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Threshold Voltage

To discuss the svt, hvt and lvt cells used for power aware designing, we need to first iterate our understanding of threshold voltage.

Parasitic NPN & PNP in an inverter

Let’s consider the NMOS in the above figure. Here, source and substrate (backgate) are connected together to VSS. Substrate is P-type, drain and source are N-type. Now, apply a positive voltage to the with respect to the source/substrate. As the gate is positively biased with respect to substrate, there will be an accumulation of electrons under the gate area, effectively making that region an b-biased area within the substrate. At some Vgs(Gate-to-Source voltage), there forms
a n-type channel between the drain and source unders the gate area. The threshold voltage by definition is the gate to source bias required to just form this channel.For any gate-to-source voltage less than this threshold voltage, no conducting channel forms.

A number of factors affect the threshold voltage:
1. Substrate doping
Threshold voltage increases with substrate doping. With channel formation, the p-type substrate will have to invert itself to n-type near the gate. As the doping increases, a higher bias is required to move the majority carriers away from the channel region. This can be circumvented by adjusting the doping just beneath the gate area.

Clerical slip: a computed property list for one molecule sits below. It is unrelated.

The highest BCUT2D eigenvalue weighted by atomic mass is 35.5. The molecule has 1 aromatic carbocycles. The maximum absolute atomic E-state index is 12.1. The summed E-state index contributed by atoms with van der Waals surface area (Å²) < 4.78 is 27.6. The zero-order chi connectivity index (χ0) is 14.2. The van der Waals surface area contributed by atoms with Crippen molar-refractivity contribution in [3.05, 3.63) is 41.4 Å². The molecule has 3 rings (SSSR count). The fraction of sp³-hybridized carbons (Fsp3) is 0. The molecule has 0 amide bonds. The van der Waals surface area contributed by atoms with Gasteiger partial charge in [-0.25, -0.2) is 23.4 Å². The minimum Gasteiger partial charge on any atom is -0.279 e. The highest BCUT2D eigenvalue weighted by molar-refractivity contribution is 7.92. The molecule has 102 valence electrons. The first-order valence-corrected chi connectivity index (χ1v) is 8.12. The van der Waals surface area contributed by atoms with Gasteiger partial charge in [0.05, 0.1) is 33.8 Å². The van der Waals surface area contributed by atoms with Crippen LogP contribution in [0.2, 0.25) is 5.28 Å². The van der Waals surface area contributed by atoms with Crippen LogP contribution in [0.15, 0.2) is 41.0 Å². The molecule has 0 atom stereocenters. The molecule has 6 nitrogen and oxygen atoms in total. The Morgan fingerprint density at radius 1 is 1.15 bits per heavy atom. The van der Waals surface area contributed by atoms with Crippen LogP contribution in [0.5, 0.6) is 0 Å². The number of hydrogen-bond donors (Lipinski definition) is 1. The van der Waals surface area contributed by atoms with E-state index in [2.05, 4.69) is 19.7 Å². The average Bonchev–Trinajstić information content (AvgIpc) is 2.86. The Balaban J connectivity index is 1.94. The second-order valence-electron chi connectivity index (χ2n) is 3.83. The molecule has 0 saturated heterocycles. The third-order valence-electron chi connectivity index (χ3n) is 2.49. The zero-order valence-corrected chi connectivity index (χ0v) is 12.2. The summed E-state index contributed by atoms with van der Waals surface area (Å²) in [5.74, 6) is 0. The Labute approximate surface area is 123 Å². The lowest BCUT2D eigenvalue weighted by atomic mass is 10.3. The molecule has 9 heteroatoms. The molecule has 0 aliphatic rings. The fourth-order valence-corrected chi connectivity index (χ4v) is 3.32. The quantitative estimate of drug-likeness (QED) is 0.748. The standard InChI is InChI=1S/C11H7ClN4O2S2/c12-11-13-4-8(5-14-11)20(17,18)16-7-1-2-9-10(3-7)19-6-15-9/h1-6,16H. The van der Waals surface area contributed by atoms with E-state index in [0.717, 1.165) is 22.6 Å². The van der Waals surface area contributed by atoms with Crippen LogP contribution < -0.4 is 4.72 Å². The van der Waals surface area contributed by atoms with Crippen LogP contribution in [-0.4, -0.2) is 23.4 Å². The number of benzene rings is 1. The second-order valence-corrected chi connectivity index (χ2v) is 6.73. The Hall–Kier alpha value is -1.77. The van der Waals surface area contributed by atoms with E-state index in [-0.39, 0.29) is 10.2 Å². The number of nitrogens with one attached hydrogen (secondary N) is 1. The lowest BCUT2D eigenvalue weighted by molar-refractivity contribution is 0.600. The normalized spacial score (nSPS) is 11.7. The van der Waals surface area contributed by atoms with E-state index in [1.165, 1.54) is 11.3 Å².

2. Gate doping
Poly doping increases the conductivity of the poly silicon gate. Due to poly depletion, this aids in the formation of the channel thereby reducing the threshold voltage as doping increases.
3. Channel length
As the channel lengths lower, threshold voltage reduces. This manifests as the short channel effect in MOSFETs with longer channel when drain voltage is kept high. But when the channel length is short, this lowering of threshold voltage can be seen without drain voltage as well.
4. Gate Oxide
Thicker gate oxide increases threshold voltage of the device, whereas thinner dielectric reduces the threshold voltage.

See Also:
1. Body Effect

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